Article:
System.out.println("simulator done!");
       }

}


Step #1 - Setup your JVM start-up arguments

First, setup your Eclipse Java runtime arguments as per below. For our example, we used an external JRE 1.6 outside the Eclipse IDE with a Java Heap maximum capacity of 512 MB.

The key JVM argument allowing us to generate a Heap Dump is -XX:+HeapDumpOnOutOfMemoryError which tells the JVM to generate a Heap Dump following an OutOfMemoryError condition.






Step #2 - Run the sample Java program

The next step is to run our Java program.  Depending on your computer specs, this program will run between 5-30 seconds before existing with an OutOfMemoryError.


As you can see, the JVM generated a Heap Dump file java_pid3880.hprof. It is now time to fire the Memory Analyzer tool and analyze the JVM Heap Dump.

Step #3 - Load the Heap Dump

Analyzing a Heap Dump is an analysis activity that can be simple or very complex. The goal of this tutorial is to give you the basics of Heap Dump analysis. For more Heap Dump analysis, please refer to the other case studies of this Blog.







Step #4 - Analyze Heap Dump

Below are the snapshots and analysis steps that you can follow to understand the memory leak that we simulated in our sample Java program.








As you can see, the Heap Dump analysis using the Memory Analyzer tool was able to easily identify our primary leaking Java class and data structure.

Conclusion

I hope this simple Java program and Heap Dump analysis tutorial has helped you understand the basic principles of Java Heap analysis using the raw Heap Dump data. This analysis is critical when dealing with OutOfMemoryError: GC overhead problems since those are symptoms of either Java Heap leak of Java Heap footprint / tuning problem.

Please feel free to post any comment, question or email me if you have any question.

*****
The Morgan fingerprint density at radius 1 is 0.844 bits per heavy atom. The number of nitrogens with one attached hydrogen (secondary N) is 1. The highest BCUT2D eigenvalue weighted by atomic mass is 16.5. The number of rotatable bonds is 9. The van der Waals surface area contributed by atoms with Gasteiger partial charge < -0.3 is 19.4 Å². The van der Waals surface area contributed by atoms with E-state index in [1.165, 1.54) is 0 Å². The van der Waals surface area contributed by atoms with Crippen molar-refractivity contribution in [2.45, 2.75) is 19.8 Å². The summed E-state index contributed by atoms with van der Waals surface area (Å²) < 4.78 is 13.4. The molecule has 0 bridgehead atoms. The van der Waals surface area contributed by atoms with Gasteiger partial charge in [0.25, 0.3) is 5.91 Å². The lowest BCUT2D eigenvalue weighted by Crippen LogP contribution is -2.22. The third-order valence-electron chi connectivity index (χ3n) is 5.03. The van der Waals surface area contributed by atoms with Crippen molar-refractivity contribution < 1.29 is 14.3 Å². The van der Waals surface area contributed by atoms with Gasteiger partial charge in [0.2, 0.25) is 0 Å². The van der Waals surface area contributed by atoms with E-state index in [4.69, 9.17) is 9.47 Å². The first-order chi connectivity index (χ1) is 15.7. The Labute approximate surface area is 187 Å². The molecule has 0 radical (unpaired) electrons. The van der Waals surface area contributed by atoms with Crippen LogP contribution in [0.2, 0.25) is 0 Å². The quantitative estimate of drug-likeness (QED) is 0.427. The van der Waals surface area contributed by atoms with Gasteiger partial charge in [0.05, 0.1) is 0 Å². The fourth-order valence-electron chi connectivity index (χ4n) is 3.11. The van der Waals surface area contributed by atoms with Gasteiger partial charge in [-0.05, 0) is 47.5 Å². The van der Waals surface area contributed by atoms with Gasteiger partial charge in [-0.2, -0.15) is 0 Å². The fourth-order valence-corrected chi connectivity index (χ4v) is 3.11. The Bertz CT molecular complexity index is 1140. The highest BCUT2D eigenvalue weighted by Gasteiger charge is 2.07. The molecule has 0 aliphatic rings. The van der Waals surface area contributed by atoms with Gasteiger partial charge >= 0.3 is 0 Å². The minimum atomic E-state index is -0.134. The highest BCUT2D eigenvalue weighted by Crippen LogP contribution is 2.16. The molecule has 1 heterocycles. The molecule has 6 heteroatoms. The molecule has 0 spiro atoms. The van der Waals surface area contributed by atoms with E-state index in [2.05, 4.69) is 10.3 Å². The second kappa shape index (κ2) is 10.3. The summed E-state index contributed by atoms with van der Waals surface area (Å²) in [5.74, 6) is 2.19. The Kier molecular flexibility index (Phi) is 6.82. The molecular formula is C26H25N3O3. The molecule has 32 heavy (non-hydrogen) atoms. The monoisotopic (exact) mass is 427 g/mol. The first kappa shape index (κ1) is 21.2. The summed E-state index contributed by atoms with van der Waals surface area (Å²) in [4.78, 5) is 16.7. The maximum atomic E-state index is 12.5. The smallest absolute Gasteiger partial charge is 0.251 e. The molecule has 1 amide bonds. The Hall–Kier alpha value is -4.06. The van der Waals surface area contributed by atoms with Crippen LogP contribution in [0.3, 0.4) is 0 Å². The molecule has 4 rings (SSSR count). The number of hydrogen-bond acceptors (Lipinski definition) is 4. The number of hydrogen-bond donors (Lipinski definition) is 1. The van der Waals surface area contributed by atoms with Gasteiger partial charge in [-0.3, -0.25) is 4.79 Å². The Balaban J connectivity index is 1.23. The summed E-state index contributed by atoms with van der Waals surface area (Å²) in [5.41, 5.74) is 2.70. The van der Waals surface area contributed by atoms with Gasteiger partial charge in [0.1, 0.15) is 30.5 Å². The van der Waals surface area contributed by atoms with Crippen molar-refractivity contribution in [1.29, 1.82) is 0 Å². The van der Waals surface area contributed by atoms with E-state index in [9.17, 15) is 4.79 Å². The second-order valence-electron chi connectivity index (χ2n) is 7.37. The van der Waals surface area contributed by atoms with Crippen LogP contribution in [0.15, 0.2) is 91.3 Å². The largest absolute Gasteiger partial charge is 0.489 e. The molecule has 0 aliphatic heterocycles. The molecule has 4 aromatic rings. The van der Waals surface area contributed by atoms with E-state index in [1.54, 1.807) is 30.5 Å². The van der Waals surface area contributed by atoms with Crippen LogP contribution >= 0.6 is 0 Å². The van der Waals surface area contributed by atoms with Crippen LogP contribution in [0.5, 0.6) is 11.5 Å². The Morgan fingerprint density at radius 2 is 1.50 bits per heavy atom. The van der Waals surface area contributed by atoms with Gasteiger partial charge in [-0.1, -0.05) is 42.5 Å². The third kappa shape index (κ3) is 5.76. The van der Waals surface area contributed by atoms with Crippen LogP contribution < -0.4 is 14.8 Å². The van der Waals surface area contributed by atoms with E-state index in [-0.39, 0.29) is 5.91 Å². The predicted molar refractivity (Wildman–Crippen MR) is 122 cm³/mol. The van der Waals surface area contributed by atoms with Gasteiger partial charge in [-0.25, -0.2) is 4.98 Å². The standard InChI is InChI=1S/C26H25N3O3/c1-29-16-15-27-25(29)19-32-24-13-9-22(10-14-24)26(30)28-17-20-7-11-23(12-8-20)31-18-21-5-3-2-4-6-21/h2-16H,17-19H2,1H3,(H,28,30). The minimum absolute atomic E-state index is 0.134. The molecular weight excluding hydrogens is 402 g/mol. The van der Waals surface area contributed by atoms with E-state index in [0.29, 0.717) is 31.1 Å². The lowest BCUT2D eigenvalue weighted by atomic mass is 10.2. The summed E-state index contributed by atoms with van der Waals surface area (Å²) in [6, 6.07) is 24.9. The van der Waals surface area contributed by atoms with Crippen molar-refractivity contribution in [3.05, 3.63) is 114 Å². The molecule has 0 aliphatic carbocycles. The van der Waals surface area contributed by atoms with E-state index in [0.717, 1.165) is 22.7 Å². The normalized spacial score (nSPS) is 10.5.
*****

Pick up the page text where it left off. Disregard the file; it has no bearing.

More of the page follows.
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11 comments:

Hi P-H,

I want to add one more point here. In some cases if we used 512m then It would not generate heap dump because program will not touch to OutOfMemory. In this case if we run this program with only -XX:+HeapDumpOnOutOfMemoryError argument then it will get OutOfMemory anf heap dump will also get generate.

Regards,
Sujit

Hi P-H,

To fix this issue one of the option is that change the value of

private final static int NB_ITERATIONS = 500000;

Regards,
Sujit

Thanks Sujit for the extra points,

Yes you can adjust the static counter as per desired in order to generate an OOM from your local environment. The goal of this simple program is to generate a binary Heap Dump for you to analyze.

Regards,
P-H

Hi P-H,

This article is really good and after going thru this Now I am able to understand the heap dump better.
Thanks for this article P-H.

Regards,
Sujit

Thanks for your comments Sujit,

Happy to help here.

P-H

Nice Article.

Thanks a million!

Hi Pierre,

Your link to your 'First Article' does not seem to work. Thanks for the great work.

Thanks Ashley, I just fixed the broken link.

Regards,
P-H

Hi Pierre,

How can I generate dynamically a heapdump to analyse later from an application running in ibm WAS 8.5 and the JVM from IBM (JVM: IBM J9 VM (2.6, JRE 1.7.0 Windows 7 x86-32.
I used Jconsole or visualVM from oracle JDK 1.7 to generate a heapdump but it seems that Heap dump on OOME: disabled. Is there another way? Thanks in advance, Said

Hi Said,

Please follow the steps from the article below, it includes the parameter that you will need to manually trigger a heap dump for IBM JVM, using kill -3 command.

http://javaeesupportpatterns.blogspot.com/2012/11/java-heap-dump-are-you-up-to-task.html

Thanks.
P-H